Ken Paxton
Texas Attorney General Ken Paxton. Photo credit: Texas Attorney General / Flickr (CC BY-ND 2.0)

In the end, it doesn’t really matter what you have been accused of or how much evidence there is because it all comes down to a jury's decision.

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The acquittal of Texas Attorney General Ken Paxton (R) in the state Senate on Saturday offered a valuable lesson ahead of what will be a year of high-stakes trials: In the end, it doesn’t really matter what you have been accused of or how much evidence there is because it all comes down to a jury’s decision.

In this case, there wasn’t ever all that much doubt over Paxton’s fate — even after about 70 percent of House Republicans had voted to impeach him in May for offenses ranging from bribery to corruption.

But it was always going to be a different story in the Senate, and not just because that is where Paxton’s wife serves. More importantly, the upper chamber is much more aligned with the MAGA-wing of the GOP and wasn’t going to convict one of their own.

Therefore, it always seemed unrealistic that enough Republican senators would break ranks to achieve the required two-thirds majority.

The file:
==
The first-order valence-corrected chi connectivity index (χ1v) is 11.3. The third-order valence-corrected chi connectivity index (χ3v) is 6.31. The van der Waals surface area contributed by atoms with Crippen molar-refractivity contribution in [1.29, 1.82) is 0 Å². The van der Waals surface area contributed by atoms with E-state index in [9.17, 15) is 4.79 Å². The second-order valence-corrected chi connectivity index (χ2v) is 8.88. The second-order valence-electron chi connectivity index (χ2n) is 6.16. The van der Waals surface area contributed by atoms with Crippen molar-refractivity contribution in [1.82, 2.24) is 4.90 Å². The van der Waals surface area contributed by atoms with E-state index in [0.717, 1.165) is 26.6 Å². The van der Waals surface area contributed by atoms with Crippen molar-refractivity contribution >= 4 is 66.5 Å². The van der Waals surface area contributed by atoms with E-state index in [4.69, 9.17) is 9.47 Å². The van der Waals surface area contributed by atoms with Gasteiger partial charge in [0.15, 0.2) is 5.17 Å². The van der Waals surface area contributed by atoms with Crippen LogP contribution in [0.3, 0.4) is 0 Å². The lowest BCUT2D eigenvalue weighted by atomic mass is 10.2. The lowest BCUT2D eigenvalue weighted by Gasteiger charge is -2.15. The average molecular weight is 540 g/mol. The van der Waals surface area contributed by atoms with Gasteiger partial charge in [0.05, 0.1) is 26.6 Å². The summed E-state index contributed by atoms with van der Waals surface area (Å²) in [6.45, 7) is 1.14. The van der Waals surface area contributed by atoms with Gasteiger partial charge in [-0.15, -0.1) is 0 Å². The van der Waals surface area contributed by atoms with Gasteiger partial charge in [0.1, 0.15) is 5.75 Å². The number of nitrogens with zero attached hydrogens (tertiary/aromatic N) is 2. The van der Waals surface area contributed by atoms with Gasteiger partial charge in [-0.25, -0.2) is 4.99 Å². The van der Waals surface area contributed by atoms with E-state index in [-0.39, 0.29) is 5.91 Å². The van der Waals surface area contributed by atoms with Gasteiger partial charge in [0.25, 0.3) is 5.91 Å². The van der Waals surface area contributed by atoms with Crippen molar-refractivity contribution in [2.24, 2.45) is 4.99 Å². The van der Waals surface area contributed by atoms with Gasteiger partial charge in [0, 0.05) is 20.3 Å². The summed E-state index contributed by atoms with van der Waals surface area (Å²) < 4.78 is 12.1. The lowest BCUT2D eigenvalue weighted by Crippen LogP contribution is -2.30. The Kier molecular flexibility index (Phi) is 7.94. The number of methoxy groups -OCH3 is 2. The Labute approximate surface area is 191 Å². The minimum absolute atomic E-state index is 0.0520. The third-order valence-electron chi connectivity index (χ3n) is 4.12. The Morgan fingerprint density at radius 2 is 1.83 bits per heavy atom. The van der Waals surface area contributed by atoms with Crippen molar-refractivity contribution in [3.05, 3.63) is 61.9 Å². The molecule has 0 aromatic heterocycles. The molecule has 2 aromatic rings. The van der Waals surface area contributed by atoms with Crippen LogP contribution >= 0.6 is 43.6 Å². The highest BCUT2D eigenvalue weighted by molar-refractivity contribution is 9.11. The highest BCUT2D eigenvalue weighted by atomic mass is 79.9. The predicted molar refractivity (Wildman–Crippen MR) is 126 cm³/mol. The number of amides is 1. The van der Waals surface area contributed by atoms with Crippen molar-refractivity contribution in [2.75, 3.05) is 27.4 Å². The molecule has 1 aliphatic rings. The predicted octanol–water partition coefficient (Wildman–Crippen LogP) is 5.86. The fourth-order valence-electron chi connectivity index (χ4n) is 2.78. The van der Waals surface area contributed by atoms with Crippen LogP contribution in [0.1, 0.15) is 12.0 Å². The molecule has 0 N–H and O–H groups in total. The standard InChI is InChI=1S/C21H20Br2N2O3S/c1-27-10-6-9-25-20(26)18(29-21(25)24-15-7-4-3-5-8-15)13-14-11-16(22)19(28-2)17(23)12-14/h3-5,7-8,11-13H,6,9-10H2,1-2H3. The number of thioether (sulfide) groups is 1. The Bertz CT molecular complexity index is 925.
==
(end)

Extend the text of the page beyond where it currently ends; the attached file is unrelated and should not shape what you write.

At the heart of the impeachment trial were accusations that Paxton abused his office by helping a wealthy friend in various ways, for example by investigating and harassing his adversaries or obtaining confidential records. In return, that friend allegedly paid for renovations to Paxton’s home and helped him cover up an affair with a former Senate aide.

In the end, the attorney general’s ideological allies gave him a pass for all of the offenses, and that didn’t sit well with the chamber’s Democrats.

State Senator Roland Gutierrez (D) said the acquittal is a symptom of a “broken and corrupt system,” adding that “hard-right Republicans decided today that it’s okay to take bribes and lie to the public, as long as you are the Republican Attorney General of Texas.”

Donald Trump must be smiling somewhere.

Not only because a high-profile supporter escaped accountability but also because the Senate trial highlights the power that jurors have in the US judicial system.

Keeping in mind how polarizing Trump is and how much of a cult following he has, it is entirely conceivable that, in any of his upcoming four trials, a single juror could simply ignore all evidence presented against the former president and vote to acquit him.

In that case, just as in this one, it then won’t matter how much evidence of wrongdoing there is. So far, this is a possibility that is largely ignored when experts discuss the four upcoming Trump trials.

As for Paxton, he can now return to his job. However, his legal troubles are not yet over.

The attorney general still faces a trial for securities fraud that he allegedly committed several years ago.

More importantly, Paxton is also the subject of a federal investigation related to the behavior that he was accused of in connection with the impeachment trial.

A grand jury is currently deciding whether to charge Paxton. If it does, then the attorney general will likely face a jury that is a lot less biased than the one that acquitted him today.

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